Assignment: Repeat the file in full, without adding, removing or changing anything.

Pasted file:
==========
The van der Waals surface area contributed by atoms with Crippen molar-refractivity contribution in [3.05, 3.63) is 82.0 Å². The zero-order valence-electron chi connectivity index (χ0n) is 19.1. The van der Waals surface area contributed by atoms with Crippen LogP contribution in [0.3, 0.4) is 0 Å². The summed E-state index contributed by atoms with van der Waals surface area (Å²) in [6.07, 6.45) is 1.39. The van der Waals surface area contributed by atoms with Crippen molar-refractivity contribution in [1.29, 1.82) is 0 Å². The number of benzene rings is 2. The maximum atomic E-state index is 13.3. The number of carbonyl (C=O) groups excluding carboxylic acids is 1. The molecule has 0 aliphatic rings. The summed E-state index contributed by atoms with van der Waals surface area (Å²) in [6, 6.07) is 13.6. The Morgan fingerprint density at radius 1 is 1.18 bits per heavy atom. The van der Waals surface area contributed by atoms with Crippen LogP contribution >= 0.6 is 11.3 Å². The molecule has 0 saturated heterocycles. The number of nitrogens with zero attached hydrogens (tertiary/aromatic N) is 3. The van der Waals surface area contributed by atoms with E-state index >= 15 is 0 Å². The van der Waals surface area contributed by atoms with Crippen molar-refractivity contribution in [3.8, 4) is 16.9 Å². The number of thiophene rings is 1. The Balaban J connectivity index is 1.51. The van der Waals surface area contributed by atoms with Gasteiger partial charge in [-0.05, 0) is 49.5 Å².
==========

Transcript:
The van der Waals surface area contributed by atoms with Crippen molar-refractivity contribution in [3.05, 3.63) is 82.0 Å². The zero-order valence-electron chi connectivity index (χ0n) is 19.1. The van der Waals surface area contributed by atoms with Crippen LogP contribution in [0.3, 0.4) is 0 Å². The summed E-state index contributed by atoms with van der Waals surface area (Å²) in [6.07, 6.45) is 1.39. The van der Waals surface area contributed by atoms with Crippen molar-refractivity contribution in [1.29, 1.82) is 0 Å². The number of benzene rings is 2. The maximum atomic E-state index is 13.3. The number of carbonyl (C=O) groups excluding carboxylic acids is 1. The molecule has 0 aliphatic rings. The summed E-state index contributed by atoms with van der Waals surface area (Å²) in [6, 6.07) is 13.6. The Morgan fingerprint density at radius 1 is 1.18 bits per heavy atom. The van der Waals surface area contributed by atoms with Crippen LogP contribution >= 0.6 is 11.3 Å². The molecule has 0 saturated heterocycles. The number of nitrogens with zero attached hydrogens (tertiary/aromatic N) is 3. The van der Waals surface area contributed by atoms with E-state index >= 15 is 0 Å². The van der Waals surface area contributed by atoms with Crippen molar-refractivity contribution in [3.8, 4) is 16.9 Å². The number of thiophene rings is 1. The Balaban J connectivity index is 1.51. The van der Waals surface area contributed by atoms with Gasteiger partial charge in [-0.05, 0) is 49.5 Å².